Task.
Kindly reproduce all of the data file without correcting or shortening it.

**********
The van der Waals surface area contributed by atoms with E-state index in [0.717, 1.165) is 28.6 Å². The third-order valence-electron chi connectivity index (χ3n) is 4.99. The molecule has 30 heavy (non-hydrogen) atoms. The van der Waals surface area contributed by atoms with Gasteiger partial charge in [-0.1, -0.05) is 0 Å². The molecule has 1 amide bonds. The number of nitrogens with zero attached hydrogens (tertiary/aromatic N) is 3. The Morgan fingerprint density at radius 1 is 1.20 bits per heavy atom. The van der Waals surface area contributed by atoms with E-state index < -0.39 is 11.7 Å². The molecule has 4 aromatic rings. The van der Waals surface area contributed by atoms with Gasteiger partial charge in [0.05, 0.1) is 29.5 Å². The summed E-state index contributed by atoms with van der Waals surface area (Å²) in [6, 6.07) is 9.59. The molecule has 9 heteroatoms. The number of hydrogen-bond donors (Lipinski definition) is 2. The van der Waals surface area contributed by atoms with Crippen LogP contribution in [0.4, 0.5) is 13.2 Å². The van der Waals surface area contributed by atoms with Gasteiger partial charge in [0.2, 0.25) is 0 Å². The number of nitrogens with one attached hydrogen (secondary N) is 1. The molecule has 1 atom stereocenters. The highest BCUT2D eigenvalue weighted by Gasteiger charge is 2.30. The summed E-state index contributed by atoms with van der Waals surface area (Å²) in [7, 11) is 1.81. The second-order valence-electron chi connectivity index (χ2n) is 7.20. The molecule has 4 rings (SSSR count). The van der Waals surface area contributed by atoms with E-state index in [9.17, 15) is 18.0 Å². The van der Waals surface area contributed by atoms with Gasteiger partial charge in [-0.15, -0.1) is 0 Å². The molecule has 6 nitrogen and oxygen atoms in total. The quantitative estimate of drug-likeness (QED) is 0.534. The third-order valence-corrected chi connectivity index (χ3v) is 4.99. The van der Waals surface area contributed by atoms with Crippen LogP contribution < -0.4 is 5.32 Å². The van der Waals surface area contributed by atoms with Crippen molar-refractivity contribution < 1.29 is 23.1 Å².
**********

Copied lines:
The van der Waals surface area contributed by atoms with E-state index in [0.717, 1.165) is 28.6 Å². The third-order valence-electron chi connectivity index (χ3n) is 4.99. The molecule has 30 heavy (non-hydrogen) atoms. The van der Waals surface area contributed by atoms with Gasteiger partial charge in [-0.1, -0.05) is 0 Å². The molecule has 1 amide bonds. The number of nitrogens with zero attached hydrogens (tertiary/aromatic N) is 3. The Morgan fingerprint density at radius 1 is 1.20 bits per heavy atom. The van der Waals surface area contributed by atoms with E-state index < -0.39 is 11.7 Å². The molecule has 4 aromatic rings. The van der Waals surface area contributed by atoms with Gasteiger partial charge in [0.05, 0.1) is 29.5 Å². The summed E-state index contributed by atoms with van der Waals surface area (Å²) in [6, 6.07) is 9.59. The molecule has 9 heteroatoms. The number of hydrogen-bond donors (Lipinski definition) is 2. The van der Waals surface area contributed by atoms with Crippen LogP contribution in [0.4, 0.5) is 13.2 Å². The van der Waals surface area contributed by atoms with Gasteiger partial charge in [0.2, 0.25) is 0 Å². The number of nitrogens with one attached hydrogen (secondary N) is 1. The molecule has 1 atom stereocenters. The highest BCUT2D eigenvalue weighted by Gasteiger charge is 2.30. The summed E-state index contributed by atoms with van der Waals surface area (Å²) in [7, 11) is 1.81. The second-order valence-electron chi connectivity index (χ2n) is 7.20. The molecule has 4 rings (SSSR count). The van der Waals surface area contributed by atoms with E-state index in [9.17, 15) is 18.0 Å². The van der Waals surface area contributed by atoms with Gasteiger partial charge in [-0.15, -0.1) is 0 Å². The molecule has 6 nitrogen and oxygen atoms in total. The quantitative estimate of drug-likeness (QED) is 0.534. The third-order valence-corrected chi connectivity index (χ3v) is 4.99. The van der Waals surface area contributed by atoms with Crippen LogP contribution < -0.4 is 5.32 Å². The van der Waals surface area contributed by atoms with Crippen molar-refractivity contribution < 1.29 is 23.1 Å².